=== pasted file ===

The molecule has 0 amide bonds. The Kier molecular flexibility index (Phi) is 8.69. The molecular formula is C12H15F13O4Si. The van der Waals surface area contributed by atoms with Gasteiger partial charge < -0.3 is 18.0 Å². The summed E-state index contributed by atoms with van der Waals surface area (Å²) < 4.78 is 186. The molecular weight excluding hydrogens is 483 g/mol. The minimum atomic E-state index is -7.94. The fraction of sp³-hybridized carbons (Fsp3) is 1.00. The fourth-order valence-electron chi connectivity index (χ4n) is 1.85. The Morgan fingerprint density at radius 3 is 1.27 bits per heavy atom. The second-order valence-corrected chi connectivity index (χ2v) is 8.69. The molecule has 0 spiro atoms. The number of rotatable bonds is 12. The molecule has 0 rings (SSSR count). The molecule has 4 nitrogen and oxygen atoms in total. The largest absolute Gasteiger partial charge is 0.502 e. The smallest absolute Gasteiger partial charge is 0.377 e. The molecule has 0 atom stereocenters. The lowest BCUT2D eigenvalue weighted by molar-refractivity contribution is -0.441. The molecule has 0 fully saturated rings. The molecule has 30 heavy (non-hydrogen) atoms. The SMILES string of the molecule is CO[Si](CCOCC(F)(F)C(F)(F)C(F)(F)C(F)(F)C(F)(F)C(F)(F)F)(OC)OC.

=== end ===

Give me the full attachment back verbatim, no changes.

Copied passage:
The molecule has 0 amide bonds. The Kier molecular flexibility index (Phi) is 8.69. The molecular formula is C12H15F13O4Si. The van der Waals surface area contributed by atoms with Gasteiger partial charge < -0.3 is 18.0 Å². The summed E-state index contributed by atoms with van der Waals surface area (Å²) < 4.78 is 186. The molecular weight excluding hydrogens is 483 g/mol. The minimum atomic E-state index is -7.94. The fraction of sp³-hybridized carbons (Fsp3) is 1.00. The fourth-order valence-electron chi connectivity index (χ4n) is 1.85. The Morgan fingerprint density at radius 3 is 1.27 bits per heavy atom. The second-order valence-corrected chi connectivity index (χ2v) is 8.69. The molecule has 0 spiro atoms. The number of rotatable bonds is 12. The molecule has 0 rings (SSSR count). The molecule has 4 nitrogen and oxygen atoms in total. The largest absolute Gasteiger partial charge is 0.502 e. The smallest absolute Gasteiger partial charge is 0.377 e. The molecule has 0 atom stereocenters. The lowest BCUT2D eigenvalue weighted by molar-refractivity contribution is -0.441. The molecule has 0 fully saturated rings. The molecule has 30 heavy (non-hydrogen) atoms. The SMILES string of the molecule is CO[Si](CCOCC(F)(F)C(F)(F)C(F)(F)C(F)(F)C(F)(F)C(F)(F)F)(OC)OC.